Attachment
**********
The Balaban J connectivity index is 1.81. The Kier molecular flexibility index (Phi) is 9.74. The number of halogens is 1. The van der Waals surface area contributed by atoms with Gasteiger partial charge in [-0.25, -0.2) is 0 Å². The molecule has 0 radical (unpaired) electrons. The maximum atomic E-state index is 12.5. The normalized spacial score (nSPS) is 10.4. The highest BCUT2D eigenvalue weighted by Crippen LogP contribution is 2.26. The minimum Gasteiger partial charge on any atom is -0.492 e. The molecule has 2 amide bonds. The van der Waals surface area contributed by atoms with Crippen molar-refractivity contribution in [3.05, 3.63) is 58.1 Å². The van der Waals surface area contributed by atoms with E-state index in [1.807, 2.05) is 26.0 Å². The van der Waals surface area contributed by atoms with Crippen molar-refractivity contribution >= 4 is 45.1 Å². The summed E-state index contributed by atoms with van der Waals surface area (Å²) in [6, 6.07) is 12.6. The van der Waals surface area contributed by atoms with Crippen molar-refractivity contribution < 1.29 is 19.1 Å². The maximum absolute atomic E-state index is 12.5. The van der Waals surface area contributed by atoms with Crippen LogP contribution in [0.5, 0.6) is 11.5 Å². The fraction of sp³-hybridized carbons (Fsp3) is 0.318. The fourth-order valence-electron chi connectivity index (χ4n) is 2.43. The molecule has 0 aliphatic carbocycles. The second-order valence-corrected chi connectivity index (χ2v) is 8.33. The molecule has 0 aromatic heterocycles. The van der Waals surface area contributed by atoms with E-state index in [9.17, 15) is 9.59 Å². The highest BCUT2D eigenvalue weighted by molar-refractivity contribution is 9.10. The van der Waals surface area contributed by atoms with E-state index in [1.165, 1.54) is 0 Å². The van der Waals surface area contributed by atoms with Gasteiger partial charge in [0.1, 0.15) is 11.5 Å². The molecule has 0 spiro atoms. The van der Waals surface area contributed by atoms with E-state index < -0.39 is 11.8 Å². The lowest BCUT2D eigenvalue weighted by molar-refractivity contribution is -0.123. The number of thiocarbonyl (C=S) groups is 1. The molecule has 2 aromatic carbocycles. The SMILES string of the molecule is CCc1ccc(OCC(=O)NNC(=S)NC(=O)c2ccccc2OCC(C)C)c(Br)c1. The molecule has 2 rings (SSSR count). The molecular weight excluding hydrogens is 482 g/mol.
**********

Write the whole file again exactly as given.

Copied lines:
The Balaban J connectivity index is 1.81. The Kier molecular flexibility index (Phi) is 9.74. The number of halogens is 1. The van der Waals surface area contributed by atoms with Gasteiger partial charge in [-0.25, -0.2) is 0 Å². The molecule has 0 radical (unpaired) electrons. The maximum atomic E-state index is 12.5. The normalized spacial score (nSPS) is 10.4. The highest BCUT2D eigenvalue weighted by Crippen LogP contribution is 2.26. The minimum Gasteiger partial charge on any atom is -0.492 e. The molecule has 2 amide bonds. The van der Waals surface area contributed by atoms with Crippen molar-refractivity contribution in [3.05, 3.63) is 58.1 Å². The van der Waals surface area contributed by atoms with E-state index in [1.807, 2.05) is 26.0 Å². The van der Waals surface area contributed by atoms with Crippen molar-refractivity contribution >= 4 is 45.1 Å². The summed E-state index contributed by atoms with van der Waals surface area (Å²) in [6, 6.07) is 12.6. The van der Waals surface area contributed by atoms with Crippen molar-refractivity contribution < 1.29 is 19.1 Å². The maximum absolute atomic E-state index is 12.5. The van der Waals surface area contributed by atoms with Crippen LogP contribution in [0.5, 0.6) is 11.5 Å². The fraction of sp³-hybridized carbons (Fsp3) is 0.318. The fourth-order valence-electron chi connectivity index (χ4n) is 2.43. The molecule has 0 aliphatic carbocycles. The second-order valence-corrected chi connectivity index (χ2v) is 8.33. The molecule has 0 aromatic heterocycles. The van der Waals surface area contributed by atoms with E-state index in [9.17, 15) is 9.59 Å². The highest BCUT2D eigenvalue weighted by molar-refractivity contribution is 9.10. The van der Waals surface area contributed by atoms with E-state index in [1.165, 1.54) is 0 Å². The van der Waals surface area contributed by atoms with Gasteiger partial charge in [0.1, 0.15) is 11.5 Å². The molecule has 0 spiro atoms. The van der Waals surface area contributed by atoms with E-state index < -0.39 is 11.8 Å². The lowest BCUT2D eigenvalue weighted by molar-refractivity contribution is -0.123. The number of thiocarbonyl (C=S) groups is 1. The molecule has 2 aromatic carbocycles. The SMILES string of the molecule is CCc1ccc(OCC(=O)NNC(=S)NC(=O)c2ccccc2OCC(C)C)c(Br)c1. The molecule has 2 rings (SSSR count). The molecular weight excluding hydrogens is 482 g/mol.